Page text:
Like many music librarians I subscribe to the IAML (International Association of Music Libraries, Archives and Documentation centres) lists. The emails that come through on these lists include academic queries on subjects ranging from baroque music to heavy metal fanzines, pleas for help in finding obscure scores, and, by far the busiest section of the UK list, Inter-Library Loan requests. I find the ILL requests fascinating, they present a snapshot of what is about to be performed by amateur and semi-professional groups across the country. Christmas is heralded (in July!) by a plethora of John Rutter and Handel requests, but occasionally the list can come up with something really surprising.
While browsing through some recent emails after a series of rather uninspiring requests I suddenly came across Hiawatha’s wedding feast (available at the UL : item no. 3 in Mus.51.62) by Samuel Coleridge-Taylor. “That’s unusual” I said to my colleagues, only to find another email requesting the same thing, and then a third looking this time for Coleridge-Taylor’s Sea drift (also in the UL : no. 1076 in Novello’s Part-song book, second series – M289.b.41.25). Now I was puzzled – why this sudden enthusiasm for Samuel Coleridge-Taylor, very popular in his day, but now rarely performed? A quick bit of Googling told me that 1st September was the centenary of Coleridge-Taylor’s death, and some more research showed why we should all be celebrating the life of this extraordinary man.
Born on August 15th, 1875 Coleridge-Taylor was the son of a doctor from Sierra Leone. His father was unable to find work in London, probably owing to the colour of his skin, so returned to Africa unaware that his lover, Alice Hare Martin, was pregnant. Throughout his life Coleridge-Taylor would meet with prejudice, but he overcame it triumphantly.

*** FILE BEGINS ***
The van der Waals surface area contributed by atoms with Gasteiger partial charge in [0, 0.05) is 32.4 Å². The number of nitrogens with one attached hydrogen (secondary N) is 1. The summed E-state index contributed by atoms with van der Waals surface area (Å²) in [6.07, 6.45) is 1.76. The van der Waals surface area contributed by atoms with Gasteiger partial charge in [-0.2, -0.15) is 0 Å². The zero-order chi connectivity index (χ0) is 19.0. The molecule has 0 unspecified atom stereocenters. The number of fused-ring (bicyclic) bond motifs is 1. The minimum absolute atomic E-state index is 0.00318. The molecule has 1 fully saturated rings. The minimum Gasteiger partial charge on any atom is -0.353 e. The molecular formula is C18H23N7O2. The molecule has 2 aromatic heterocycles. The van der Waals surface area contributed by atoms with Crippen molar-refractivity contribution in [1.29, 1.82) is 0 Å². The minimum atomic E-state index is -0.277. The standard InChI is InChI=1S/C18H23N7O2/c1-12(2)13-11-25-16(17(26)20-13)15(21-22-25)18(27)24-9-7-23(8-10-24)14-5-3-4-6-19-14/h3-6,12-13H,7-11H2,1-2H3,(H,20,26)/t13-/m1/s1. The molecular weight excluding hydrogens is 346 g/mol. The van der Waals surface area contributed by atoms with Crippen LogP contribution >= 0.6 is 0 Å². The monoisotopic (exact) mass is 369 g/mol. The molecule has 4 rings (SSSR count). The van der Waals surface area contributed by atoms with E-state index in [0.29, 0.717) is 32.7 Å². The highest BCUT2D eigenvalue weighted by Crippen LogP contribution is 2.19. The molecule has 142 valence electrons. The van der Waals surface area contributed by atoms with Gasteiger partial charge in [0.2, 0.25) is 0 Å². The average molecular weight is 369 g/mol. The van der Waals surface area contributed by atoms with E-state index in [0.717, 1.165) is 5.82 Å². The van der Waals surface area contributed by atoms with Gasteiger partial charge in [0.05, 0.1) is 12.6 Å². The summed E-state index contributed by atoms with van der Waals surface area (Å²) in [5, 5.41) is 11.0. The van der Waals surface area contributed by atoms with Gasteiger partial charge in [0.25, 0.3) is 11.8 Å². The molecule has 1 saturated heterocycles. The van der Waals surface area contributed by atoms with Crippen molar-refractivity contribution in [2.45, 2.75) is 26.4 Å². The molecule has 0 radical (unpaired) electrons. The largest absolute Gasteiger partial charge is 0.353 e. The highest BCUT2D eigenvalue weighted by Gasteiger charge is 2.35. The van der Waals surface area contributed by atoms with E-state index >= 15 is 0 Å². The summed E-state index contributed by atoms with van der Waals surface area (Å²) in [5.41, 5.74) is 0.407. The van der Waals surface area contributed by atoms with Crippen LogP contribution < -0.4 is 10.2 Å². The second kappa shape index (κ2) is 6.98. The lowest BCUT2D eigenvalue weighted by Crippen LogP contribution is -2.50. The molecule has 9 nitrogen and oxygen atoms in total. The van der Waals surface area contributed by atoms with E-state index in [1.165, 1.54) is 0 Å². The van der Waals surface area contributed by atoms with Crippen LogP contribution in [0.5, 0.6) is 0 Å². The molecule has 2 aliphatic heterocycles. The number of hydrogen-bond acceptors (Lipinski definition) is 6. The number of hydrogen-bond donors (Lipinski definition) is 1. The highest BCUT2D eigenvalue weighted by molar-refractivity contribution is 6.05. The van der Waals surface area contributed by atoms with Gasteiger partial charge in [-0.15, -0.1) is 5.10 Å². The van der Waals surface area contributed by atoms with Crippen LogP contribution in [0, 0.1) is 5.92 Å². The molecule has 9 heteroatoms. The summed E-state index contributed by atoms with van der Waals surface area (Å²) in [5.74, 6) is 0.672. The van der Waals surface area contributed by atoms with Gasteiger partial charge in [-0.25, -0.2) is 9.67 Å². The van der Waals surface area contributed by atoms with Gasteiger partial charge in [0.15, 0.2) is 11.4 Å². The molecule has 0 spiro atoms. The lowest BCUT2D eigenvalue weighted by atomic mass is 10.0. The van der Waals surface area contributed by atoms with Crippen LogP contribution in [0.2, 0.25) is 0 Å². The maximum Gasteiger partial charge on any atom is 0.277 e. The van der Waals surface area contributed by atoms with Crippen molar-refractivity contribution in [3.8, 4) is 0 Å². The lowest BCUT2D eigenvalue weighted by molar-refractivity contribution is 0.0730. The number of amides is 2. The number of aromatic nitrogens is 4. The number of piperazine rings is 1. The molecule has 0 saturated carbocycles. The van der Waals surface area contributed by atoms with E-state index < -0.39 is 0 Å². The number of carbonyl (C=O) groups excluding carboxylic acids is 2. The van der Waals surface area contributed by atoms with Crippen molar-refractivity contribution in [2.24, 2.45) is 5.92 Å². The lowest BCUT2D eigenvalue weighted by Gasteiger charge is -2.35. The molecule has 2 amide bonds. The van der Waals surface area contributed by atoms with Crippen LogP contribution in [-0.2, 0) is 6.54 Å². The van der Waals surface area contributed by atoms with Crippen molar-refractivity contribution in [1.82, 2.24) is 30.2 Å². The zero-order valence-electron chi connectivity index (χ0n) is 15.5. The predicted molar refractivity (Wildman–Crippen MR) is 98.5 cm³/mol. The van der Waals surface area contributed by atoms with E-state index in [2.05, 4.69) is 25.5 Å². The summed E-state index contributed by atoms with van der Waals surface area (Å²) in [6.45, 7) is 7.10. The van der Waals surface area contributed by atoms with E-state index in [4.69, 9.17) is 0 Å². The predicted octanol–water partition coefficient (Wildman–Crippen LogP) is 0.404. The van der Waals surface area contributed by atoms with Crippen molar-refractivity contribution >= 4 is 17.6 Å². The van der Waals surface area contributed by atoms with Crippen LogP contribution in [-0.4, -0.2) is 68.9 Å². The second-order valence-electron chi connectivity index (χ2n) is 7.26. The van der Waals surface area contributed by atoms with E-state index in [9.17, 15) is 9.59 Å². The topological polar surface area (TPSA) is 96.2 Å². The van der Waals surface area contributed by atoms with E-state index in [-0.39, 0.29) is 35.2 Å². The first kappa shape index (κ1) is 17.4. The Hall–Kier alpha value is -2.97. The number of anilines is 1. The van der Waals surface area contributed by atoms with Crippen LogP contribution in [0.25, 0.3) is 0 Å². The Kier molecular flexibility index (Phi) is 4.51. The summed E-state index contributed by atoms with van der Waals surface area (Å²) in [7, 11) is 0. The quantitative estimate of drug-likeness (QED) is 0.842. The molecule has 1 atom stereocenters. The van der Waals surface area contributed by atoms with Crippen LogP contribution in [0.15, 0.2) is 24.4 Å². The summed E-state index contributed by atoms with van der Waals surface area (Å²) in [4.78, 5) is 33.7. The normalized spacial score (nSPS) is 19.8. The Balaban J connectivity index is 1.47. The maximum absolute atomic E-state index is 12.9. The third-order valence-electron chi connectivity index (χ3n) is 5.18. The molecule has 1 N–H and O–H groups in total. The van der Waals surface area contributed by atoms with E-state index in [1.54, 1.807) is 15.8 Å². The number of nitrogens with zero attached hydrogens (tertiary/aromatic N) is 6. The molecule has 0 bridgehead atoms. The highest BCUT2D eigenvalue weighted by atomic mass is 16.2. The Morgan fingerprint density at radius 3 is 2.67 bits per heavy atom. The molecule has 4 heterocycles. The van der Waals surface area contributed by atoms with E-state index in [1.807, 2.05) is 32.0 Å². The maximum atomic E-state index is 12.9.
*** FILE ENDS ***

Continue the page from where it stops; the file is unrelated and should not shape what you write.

He learned to play the violin (his mother’s family were musical), and studied at the Royal College of Music. Elgar’s friend, the influential editor and critic, August Jaeger, was very impressed by the young man and told Elgar that Coleridge-Taylor was a “genius”. Elgar agreed believing that the composer was “far and away the cleverest fellow amongst the young men” currently composing in England.
His most popular work was Hiawatha’s wedding feast composed in 1899. This was to be the first of a cycle of works setting Longfellow’s epic poem The song of Hiawatha. Malcolm Sargent loved the cycle and conducted the work annually in a semi-staged production at the Royal Albert Hall between 1928-1939. (Annual productions had started in 1924). Members of the public even travelled to the event fully costumed as Native Americans!
Where Coleridge-Taylor’s influence was greatest was in the United States. He became a focal point for black America in a period that still lay deep in the shadow of the Civil War. The Samuel Coleridge-Taylor Choral Society set up in Washington D.C. consisted of 200 African-American singers, who paid for Coleridge-Taylor’s visit to the States; while there he met President Theodore Roosevelt, a remarkable encounter for a person of colour in that period. Even today there are two schools in the US named after the inspirational composer.
Coleridge-Taylor died suddenly on September 1st, 1912. He had collapsed earlier in the week at West Croydon Station, managed to drag himself home unaided, but died a few days later of pneumonia aged just 37. Later that year his musician friends staged a benefit concert for his widow and children (young Hiawatha and Gwendolen) and raised over £300. A further indication of the esteem in which he was held was the award to his widow of an annual pension of £100 by King George V in 1913.